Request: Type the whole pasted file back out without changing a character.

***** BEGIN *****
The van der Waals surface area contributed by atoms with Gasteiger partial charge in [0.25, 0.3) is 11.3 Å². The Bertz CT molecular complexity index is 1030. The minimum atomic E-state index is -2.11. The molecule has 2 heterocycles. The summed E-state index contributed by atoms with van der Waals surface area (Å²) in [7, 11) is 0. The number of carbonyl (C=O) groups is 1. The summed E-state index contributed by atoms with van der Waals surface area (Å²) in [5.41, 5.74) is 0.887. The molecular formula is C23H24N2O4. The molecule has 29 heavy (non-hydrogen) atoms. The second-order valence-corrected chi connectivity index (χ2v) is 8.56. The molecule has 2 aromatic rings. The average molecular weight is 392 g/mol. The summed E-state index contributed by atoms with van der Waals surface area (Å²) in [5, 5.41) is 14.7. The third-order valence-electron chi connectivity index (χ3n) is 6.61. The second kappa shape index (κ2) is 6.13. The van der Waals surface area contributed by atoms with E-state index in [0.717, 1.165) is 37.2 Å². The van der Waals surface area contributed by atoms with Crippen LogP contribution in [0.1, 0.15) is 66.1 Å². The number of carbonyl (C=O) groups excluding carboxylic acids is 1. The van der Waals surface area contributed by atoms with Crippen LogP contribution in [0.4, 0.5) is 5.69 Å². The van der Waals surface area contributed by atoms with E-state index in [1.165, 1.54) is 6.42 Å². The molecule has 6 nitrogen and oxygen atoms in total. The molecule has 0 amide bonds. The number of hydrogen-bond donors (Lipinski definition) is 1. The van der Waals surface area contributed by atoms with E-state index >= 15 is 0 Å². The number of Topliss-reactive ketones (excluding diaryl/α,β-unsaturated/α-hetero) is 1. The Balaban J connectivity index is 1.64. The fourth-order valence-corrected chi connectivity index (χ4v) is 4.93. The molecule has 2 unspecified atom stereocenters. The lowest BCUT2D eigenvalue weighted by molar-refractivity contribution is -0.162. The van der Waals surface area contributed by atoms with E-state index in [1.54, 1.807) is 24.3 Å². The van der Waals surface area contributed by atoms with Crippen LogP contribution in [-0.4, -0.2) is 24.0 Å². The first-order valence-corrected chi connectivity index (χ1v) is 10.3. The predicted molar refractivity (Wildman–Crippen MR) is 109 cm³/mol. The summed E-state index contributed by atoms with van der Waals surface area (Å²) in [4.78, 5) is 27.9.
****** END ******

The van der Waals surface area contributed by atoms with Gasteiger partial charge in [0.25, 0.3) is 11.3 Å². The Bertz CT molecular complexity index is 1030. The minimum atomic E-state index is -2.11. The molecule has 2 heterocycles. The summed E-state index contributed by atoms with van der Waals surface area (Å²) in [7, 11) is 0. The number of carbonyl (C=O) groups is 1. The summed E-state index contributed by atoms with van der Waals surface area (Å²) in [5.41, 5.74) is 0.887. The molecular formula is C23H24N2O4. The molecule has 29 heavy (non-hydrogen) atoms. The second-order valence-corrected chi connectivity index (χ2v) is 8.56. The molecule has 2 aromatic rings. The average molecular weight is 392 g/mol. The summed E-state index contributed by atoms with van der Waals surface area (Å²) in [5, 5.41) is 14.7. The third-order valence-electron chi connectivity index (χ3n) is 6.61. The second kappa shape index (κ2) is 6.13. The van der Waals surface area contributed by atoms with E-state index in [0.717, 1.165) is 37.2 Å². The van der Waals surface area contributed by atoms with Crippen LogP contribution in [0.1, 0.15) is 66.1 Å². The number of carbonyl (C=O) groups excluding carboxylic acids is 1. The van der Waals surface area contributed by atoms with Crippen LogP contribution in [0.4, 0.5) is 5.69 Å². The van der Waals surface area contributed by atoms with E-state index in [1.165, 1.54) is 6.42 Å². The molecule has 6 nitrogen and oxygen atoms in total. The molecule has 0 amide bonds. The number of hydrogen-bond donors (Lipinski definition) is 1. The van der Waals surface area contributed by atoms with E-state index >= 15 is 0 Å². The number of Topliss-reactive ketones (excluding diaryl/α,β-unsaturated/α-hetero) is 1. The Balaban J connectivity index is 1.64. The fourth-order valence-corrected chi connectivity index (χ4v) is 4.93. The molecule has 2 unspecified atom stereocenters. The lowest BCUT2D eigenvalue weighted by molar-refractivity contribution is -0.162. The van der Waals surface area contributed by atoms with E-state index in [1.54, 1.807) is 24.3 Å². The van der Waals surface area contributed by atoms with Crippen LogP contribution in [-0.4, -0.2) is 24.0 Å². The first-order valence-corrected chi connectivity index (χ1v) is 10.3. The predicted molar refractivity (Wildman–Crippen MR) is 109 cm³/mol. The summed E-state index contributed by atoms with van der Waals surface area (Å²) in [4.78, 5) is 27.9.